Generating licenses for SPM dependencies
Chances are your are using Swift Package Manager, at least to some degree, in your (i(Pad)?|mac|tv|watch)OS app. Since the first class support in Xcode was added it definetly is my favourite tool to handle dependencies for apps in the Apple ecosystem.
As app developers we have to deal with a lot of stuff besides the actual development of features like setting up CI, supporting our customers etc. If you happen to use third party dependencies one of these tasks probably will be to include various Open Source licenses in your application. Having used well known alternatives like Carthage and Cocoapods before SPM was a thing I encountered plugins for these tools to automate this for me. Not only is this approach keeping work from me for every new project I fire up in Xcode, it also won’t forget to include a license for every dependency that is added. I can’t say that confidently about myself.
To avoid copying each license html manually like an animal I did a quick search for available tools for SPM and I found some. But none of them fitted my requirements exactly. Here is a list of possibilities for you:
Since I couldn’t find a perfect solution to my problem I thought it would be a fun exercise to build a tool by myself. Also, to be honest, it was a great excuse to get my hands on the recently released swift-argument-parser. You can find the project on GitHub, it’s called SPMLicenses.
To set some expectations upfront: It hardly is a v1.0.0. I used it in two projects of mine now and it worked fine for me but I can‘t promise to build a full featured tool out of this. On the other hand it is Open Source so if there is something missing or not working for you spin up Xcode and a debugger and build a tool that fits your needs.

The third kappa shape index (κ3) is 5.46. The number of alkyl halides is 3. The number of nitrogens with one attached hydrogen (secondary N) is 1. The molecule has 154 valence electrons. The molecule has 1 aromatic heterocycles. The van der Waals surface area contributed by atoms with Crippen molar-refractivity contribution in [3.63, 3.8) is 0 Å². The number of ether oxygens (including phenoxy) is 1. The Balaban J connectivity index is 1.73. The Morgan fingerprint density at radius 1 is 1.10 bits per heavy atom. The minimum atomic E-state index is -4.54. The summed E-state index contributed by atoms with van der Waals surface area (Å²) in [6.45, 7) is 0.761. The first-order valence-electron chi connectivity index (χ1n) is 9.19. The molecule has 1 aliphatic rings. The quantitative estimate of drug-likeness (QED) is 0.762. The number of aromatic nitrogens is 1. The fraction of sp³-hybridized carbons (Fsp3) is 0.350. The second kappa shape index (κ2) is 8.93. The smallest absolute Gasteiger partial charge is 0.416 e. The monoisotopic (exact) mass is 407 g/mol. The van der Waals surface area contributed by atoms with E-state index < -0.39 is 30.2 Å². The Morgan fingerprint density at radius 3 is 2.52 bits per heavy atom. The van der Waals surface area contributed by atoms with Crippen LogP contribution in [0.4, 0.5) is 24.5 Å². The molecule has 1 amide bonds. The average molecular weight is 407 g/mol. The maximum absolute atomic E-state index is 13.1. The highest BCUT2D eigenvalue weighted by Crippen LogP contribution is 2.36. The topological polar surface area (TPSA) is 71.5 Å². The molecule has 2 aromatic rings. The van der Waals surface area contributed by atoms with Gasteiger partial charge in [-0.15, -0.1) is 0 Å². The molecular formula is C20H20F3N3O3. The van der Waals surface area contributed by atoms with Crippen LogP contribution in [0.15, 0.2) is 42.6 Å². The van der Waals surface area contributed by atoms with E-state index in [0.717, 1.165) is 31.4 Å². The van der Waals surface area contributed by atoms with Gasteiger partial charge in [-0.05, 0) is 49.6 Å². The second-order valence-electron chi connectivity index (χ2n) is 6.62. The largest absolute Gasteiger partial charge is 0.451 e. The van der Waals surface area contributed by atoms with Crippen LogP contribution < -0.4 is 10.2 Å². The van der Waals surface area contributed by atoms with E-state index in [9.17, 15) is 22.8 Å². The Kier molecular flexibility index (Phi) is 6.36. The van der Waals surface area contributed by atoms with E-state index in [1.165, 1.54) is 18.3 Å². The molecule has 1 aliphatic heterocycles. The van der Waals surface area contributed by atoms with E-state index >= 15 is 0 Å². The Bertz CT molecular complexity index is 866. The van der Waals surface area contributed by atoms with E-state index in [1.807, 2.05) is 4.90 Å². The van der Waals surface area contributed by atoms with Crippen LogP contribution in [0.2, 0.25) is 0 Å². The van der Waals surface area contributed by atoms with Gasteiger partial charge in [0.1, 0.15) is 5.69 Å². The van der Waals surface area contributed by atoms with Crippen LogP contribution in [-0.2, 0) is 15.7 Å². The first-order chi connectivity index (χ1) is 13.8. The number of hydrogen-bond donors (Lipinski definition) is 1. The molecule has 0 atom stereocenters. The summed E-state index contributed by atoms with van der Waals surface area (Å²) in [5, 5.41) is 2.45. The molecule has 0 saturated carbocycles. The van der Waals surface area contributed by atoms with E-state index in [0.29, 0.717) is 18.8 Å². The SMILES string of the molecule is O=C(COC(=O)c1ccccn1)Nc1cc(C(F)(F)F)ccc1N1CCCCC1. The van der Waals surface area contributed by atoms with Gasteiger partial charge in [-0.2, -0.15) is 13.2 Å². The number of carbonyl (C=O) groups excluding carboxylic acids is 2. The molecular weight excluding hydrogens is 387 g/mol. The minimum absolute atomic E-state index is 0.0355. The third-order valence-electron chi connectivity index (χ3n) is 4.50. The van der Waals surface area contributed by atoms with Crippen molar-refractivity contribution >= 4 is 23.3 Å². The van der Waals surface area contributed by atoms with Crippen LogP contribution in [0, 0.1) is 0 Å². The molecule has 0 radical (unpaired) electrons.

How does it work? SPMLicenses fetches all your third party dependencies from a Package.resolved file which is created and updated by Xcode. It further tries to find the GitHub url of the dependencies and fetches the license from the GitHub API. The result will then be written to a json file. There are at least two problems with this approach:
If you use packages which aren’t hosted on GitHub they won‘t be included in the json
You can get rate limited (60 requests per hour) for making to many API requests when running this on CI f.e
No 2. is addressed by the fact that you can specify GitHub credentials when generating your license json. This way you won‘t get rate limited that easily (5000 requests per hour). It also makes sure you can access private repositories to fetch their licenses. To register a GitHub application please follow this link: https://github.com/settings/developers.
There are ideas to fix No 1. but as I said above: it hardly is a v1.0.0. For my current use case limiting the tool to GitHub only is totally fine. If you need something different I highly recommend using Tribute from Nick Lockwood. It definitely seems like the tool I want to use but unfortunately it is lacking SPM support at the time of this writing.
All of the above is expressed by a single call on your command line:
If you want to tinker with it or use the tool in one of your applications you can build SPMLicenses from source like so:
Or use Mint:
If you want to update the license file on every Xcode build you can add this simple script as a Run Script Build Phase. To set this up in Xcode, do the following:
Click on your project in the file list, choose your target under TARGETS, click the Build Phases tab
Add a New Run Script Phase by clicking the little plus icon in the top left and paste in the following script:
To wrap things up you can use this SwiftUI module to automatically render the generated licenses in your app:Posted in swift